Frost was kind enough to send me an advance copy of his book, which comes out today.
Frost is 4 years younger than me. We started our lives in similar circumstances (though he apparently had a much more turbulent home life (divorce)). We both even ended up working for our respective national governments (he’s Canadian).
More surprisingly, we both encountered the same sorts of strange ideas that at first appear to be largely unrelated.
At this point in our lives our paths diverged. I got married and started a family. He quit his job to travel the world and be entrepreneurial. Despite these divergences, we both put the same sort of ideas into practice in different ways.
The book is divided into five sections: 1) health; 2) wealth; 3) sex; 4) wisdom; and 5) purpose.
It may be oversimplifying a bit to say that the broader alt-right-o-sphere can also be divided into these categories and that Frost’s book may be the best (and perhaps only one-stop) brief introduction to all five of these topics.
Let’s take each in turn.
Frost’s health section is a brief introduction to the Paleo diet and to minimalist work-out routines like those covered by Tim Ferriss. Actually there’s a lot in Ferriss’s book that isn’t particularly helpful to people who aren’t into hardcore lifestyle changes. Frost distills the essence of the Paleo diet/exercise regimes into a few pages. I’ve following a half-assed Paleo diet for a while now (with some strong emphasis on the half-assed). I’ve lost about 12 pounds and I really wasn’t trying to lose weight. I was happy to see that Frost is not a fanatic about his diet and health (or any of the other topics he covers).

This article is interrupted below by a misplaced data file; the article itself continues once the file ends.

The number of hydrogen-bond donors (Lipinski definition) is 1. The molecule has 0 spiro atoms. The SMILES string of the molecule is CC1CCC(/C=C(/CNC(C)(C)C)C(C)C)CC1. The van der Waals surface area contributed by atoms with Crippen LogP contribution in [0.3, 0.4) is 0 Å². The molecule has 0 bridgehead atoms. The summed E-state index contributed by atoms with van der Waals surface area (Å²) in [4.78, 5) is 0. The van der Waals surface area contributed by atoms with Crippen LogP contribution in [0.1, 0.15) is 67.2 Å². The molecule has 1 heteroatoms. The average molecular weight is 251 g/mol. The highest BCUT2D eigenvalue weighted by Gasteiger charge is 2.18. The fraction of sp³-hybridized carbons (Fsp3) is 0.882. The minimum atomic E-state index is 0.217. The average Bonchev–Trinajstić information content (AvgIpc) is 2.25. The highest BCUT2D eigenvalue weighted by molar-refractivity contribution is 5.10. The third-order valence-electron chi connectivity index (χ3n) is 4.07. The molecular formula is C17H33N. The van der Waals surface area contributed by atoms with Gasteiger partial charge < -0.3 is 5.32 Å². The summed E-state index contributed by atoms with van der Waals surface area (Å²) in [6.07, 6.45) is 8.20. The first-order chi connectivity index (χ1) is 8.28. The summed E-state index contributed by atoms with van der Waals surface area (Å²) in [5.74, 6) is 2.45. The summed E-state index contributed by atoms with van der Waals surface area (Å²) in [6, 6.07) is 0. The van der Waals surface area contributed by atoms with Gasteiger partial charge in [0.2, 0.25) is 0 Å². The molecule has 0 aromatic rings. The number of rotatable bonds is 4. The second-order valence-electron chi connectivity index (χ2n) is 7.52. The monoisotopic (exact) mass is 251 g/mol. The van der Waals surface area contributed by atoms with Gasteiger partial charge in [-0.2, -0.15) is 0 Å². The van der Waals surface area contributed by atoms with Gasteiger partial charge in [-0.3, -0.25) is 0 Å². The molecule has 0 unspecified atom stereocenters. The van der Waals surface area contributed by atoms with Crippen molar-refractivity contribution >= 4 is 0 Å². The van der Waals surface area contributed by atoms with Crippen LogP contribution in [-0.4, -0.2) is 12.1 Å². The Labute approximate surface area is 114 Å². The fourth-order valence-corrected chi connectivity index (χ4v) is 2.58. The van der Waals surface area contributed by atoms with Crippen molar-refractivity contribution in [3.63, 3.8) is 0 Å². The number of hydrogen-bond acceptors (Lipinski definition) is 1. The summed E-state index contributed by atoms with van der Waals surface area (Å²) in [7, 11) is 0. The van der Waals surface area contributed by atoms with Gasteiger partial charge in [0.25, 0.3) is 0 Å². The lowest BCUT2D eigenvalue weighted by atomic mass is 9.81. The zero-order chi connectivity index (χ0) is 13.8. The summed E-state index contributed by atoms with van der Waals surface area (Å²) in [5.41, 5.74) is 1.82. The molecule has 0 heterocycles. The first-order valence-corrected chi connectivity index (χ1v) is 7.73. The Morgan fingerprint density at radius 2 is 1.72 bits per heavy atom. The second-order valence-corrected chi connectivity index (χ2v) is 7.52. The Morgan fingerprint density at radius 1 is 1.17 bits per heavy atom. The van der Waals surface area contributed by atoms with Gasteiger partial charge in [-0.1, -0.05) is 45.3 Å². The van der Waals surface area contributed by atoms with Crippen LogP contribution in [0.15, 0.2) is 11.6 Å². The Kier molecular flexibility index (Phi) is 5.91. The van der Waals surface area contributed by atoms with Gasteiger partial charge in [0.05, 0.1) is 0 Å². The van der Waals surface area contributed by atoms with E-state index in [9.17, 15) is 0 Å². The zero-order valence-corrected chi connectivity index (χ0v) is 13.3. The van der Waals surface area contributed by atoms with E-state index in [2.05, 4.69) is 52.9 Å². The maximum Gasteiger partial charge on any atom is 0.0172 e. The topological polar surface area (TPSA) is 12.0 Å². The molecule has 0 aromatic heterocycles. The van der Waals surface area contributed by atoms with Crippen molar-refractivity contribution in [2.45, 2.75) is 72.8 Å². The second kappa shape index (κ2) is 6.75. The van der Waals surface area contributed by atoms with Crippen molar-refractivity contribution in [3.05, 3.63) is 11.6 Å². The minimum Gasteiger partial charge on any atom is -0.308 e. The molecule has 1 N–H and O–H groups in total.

Frost’ wealth section basically covers three topics: 1) spend less money (and avoid debt); 2) make more money (entrepreneurship – again drawing from Ferriss); and 3) putting your money to work (basically a Random Walk-type investment strategy plus gold). I entirely agree with this strategy, though I’m a little more favorably inclined to prudent real estate investment than Frost.
Frost’s sex section covers game. His analysis is neutral with respect to the question of whether or not you should pursue a long-term relationship, though it seems like he would eventually like one. This section contains the only couple of sentences in the book with which I disagree. Frost seems to suggest that he wants kids, but doesn’t want to marry – let’s call this African-American family arrangement. How’s that working out for them?
Frost’s chapter on wisdom is an indictment of our generation’s educational system and pop culture – I’d put these together into the broader category of mainstream propaganda. His basic advice is to find a way to put down the propaganda and focus on the good stuff – mostly written by dead, white dudes (he specifically mentions Carlyle, Plate and Cicero).
Frost’s chapter on purpose continues many of the same themes as the chapter on wisdom. Those who agree with Frost are implicitly or explicitly "rebelling against a culture of laziness, mediocrity and spiritual poverty." Frost’s advice is to "become excellent." We all must pursue excellence in our own ways, so here’s to wishing us both success.